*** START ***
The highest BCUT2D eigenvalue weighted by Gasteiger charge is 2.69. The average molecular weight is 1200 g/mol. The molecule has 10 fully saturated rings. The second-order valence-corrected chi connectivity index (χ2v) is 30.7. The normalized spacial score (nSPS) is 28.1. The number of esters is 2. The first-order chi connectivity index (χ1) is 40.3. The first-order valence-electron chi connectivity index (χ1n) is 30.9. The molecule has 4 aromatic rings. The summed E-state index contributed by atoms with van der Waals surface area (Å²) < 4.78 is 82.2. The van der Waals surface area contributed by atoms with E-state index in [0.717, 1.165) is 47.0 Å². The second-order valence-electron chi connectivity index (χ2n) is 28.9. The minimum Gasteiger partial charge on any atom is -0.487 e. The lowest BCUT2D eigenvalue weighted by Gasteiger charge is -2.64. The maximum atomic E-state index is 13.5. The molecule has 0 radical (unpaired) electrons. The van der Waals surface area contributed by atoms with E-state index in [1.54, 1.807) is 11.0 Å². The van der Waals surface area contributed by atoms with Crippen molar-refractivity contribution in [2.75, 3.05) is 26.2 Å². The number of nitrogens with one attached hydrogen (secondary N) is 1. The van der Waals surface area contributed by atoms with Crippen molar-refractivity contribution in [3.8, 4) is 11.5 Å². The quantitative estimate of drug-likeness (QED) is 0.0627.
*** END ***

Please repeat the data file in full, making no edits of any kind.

The highest BCUT2D eigenvalue weighted by Gasteiger charge is 2.69. The average molecular weight is 1200 g/mol. The molecule has 10 fully saturated rings. The second-order valence-corrected chi connectivity index (χ2v) is 30.7. The normalized spacial score (nSPS) is 28.1. The number of esters is 2. The first-order chi connectivity index (χ1) is 40.3. The first-order valence-electron chi connectivity index (χ1n) is 30.9. The molecule has 4 aromatic rings. The summed E-state index contributed by atoms with van der Waals surface area (Å²) < 4.78 is 82.2. The van der Waals surface area contributed by atoms with E-state index in [0.717, 1.165) is 47.0 Å². The second-order valence-electron chi connectivity index (χ2n) is 28.9. The minimum Gasteiger partial charge on any atom is -0.487 e. The lowest BCUT2D eigenvalue weighted by Gasteiger charge is -2.64. The maximum atomic E-state index is 13.5. The molecule has 0 radical (unpaired) electrons. The van der Waals surface area contributed by atoms with E-state index in [1.54, 1.807) is 11.0 Å². The van der Waals surface area contributed by atoms with Crippen molar-refractivity contribution in [2.75, 3.05) is 26.2 Å². The number of nitrogens with one attached hydrogen (secondary N) is 1. The van der Waals surface area contributed by atoms with Crippen molar-refractivity contribution in [3.8, 4) is 11.5 Å². The quantitative estimate of drug-likeness (QED) is 0.0627.